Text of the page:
100is very simple. We unrealize the window, set new position, and then
101realize it at the new location. When a window changes size, it emits a
102"resized" signal which windows may react to. It may actually possible
103to optimize moves, but this has a slight nuisance with incorrect
104begy/begx values which cursors currently rely on.
105
106It is intended that top-level windows connect to this signal to change
107themselves, while windows containing subwins connect to their own
108signals to relayout their subwins. This is because top-level windows
109may be sized independently, while sibling subwins should not
110overlap. The signals are implemented currently with GObject signals.
111
112---------
113Redrawing
114---------
115
116Currently, users of widgets in BarnOwl must remember to call
117owl_foo_redisplay when a widget needs to be redrawn. This is quite
118annoying and an implementation detail that functions like
119owl_editwin_insert_string should take care of. To allow widget
120implementations to redraw themselves without calling an expensive
121redisplay many times, owl_window_dirty flags a window as "dirty". The
122framework will promise to redraw that window before the next doupdate,
123while repeated owl_window_dirty calls remain cheap.
124
125Windows currently redraw with a "redraw" GObject signal. This and the
126resize signal, is somewhat awkward for the editwin which attaches to
127and releases windows, as we must remember signal ids. However, if we
128make widget objects (owl_editwin, owl_mainwin, etc.) also GObjects,
129these signals will automatically detach. We may also consider a
130different mechanism than continuously attaching/detaching
131things. That's kinda weird anyway.
132
133(We may want to replace it with a normal callback at some
134point. Mostly using the GObject signals to play with them, and because
135we'd likely get some form of automatic binding generation.)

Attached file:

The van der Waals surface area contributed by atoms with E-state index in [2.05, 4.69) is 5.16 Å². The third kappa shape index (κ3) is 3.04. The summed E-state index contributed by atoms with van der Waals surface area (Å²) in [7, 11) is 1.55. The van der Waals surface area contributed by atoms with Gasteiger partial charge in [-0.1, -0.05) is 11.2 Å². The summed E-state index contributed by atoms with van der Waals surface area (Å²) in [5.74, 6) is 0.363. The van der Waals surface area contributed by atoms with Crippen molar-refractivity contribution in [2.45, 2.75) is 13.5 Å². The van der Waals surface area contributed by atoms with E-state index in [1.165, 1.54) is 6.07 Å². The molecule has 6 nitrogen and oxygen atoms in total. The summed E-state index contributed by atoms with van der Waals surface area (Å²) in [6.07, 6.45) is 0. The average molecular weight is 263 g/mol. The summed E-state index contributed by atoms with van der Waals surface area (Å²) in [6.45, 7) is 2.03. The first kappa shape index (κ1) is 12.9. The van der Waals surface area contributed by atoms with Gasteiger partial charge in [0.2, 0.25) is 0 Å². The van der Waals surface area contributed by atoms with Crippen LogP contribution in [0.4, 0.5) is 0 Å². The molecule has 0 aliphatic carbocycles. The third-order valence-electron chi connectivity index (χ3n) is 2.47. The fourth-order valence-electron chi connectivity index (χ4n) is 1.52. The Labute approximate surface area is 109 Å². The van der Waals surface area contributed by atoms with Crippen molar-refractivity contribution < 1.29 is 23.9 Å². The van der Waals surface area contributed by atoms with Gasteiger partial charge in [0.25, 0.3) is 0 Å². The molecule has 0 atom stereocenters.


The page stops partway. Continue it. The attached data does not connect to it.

136
137----------------------
138Known issues and notes
139----------------------
140
141- owl_window does not export the underlying WINDOW*. This is
142  intentional. To safely resize windows, owl_window reserves the right
143  to destroy/recreate the window whenever it feels like. We can add
144  "window-realized"/"window-unrealized" signals if people really want
145  though.
146
147- This is currently using GObject. This buys us a lot of niceness, but
148  it is adding a new library with full-blown (and somewhat
149  overengineered) object system. It's very useful for prototyping, but
150  if people want, it can be replaced. I think it's actually
151  worthwhile, as most of the overengineering is explicitly designed
152  for language bindings, something we could be better at.
153
154- There is this really sketchy "three types in one" thing going on
155  with the screen, panels, and subwins. I'd like to refactor that into
156  some sort of subtyping, but that would ideally involve even more use
157  of GObject.
158
159- owl_mainwin is not very well ported and the windows do not have a
160  very consistent implementation. This is a known problem that will be
161  addressed in the next iteration. The current ports were done partly
162  as experiments for conventions and mostly to get something working
163  as soon as possible. Among things that should change is for the
164  widgets to all use new/delete/pointers instead of
165  init/cleanup/embed-in-struct.
166
167- The editwin and a few others are strange and keep track of signal
168  ids. This is somewhat a side effect of us not using GObject
169  everywhere; the signals can automatically disconnect in the right
170  contexts if we do.
171
172- The sepbar depends on a value computed while the mainwin is drawn,
173  so we currently ensure the windows are created in the right order
174  for the repaints to occur correctly. This is rather poor and should
175  be refactored later.
176
177- The code fairly routinely does casts to add extra throw-away
178  parameters to functions. Most notably, casting functions of type
179
180      void do_something(void *obj)
181
182  to something of type
183
184      void do_something(void *obj, void *user_data)
185
186  (the latter is a GFunc) with the expectation that the user_data
187  argument is discarded. While calling with this cast is undefined by
188  the standard and depends on calling convention, glib uses it
189  internally /everywhere/ and much of glib and gobject API heavily
190  depends on it. As BarnOwl already depends on glib, we implicitly
191  assume this cast works.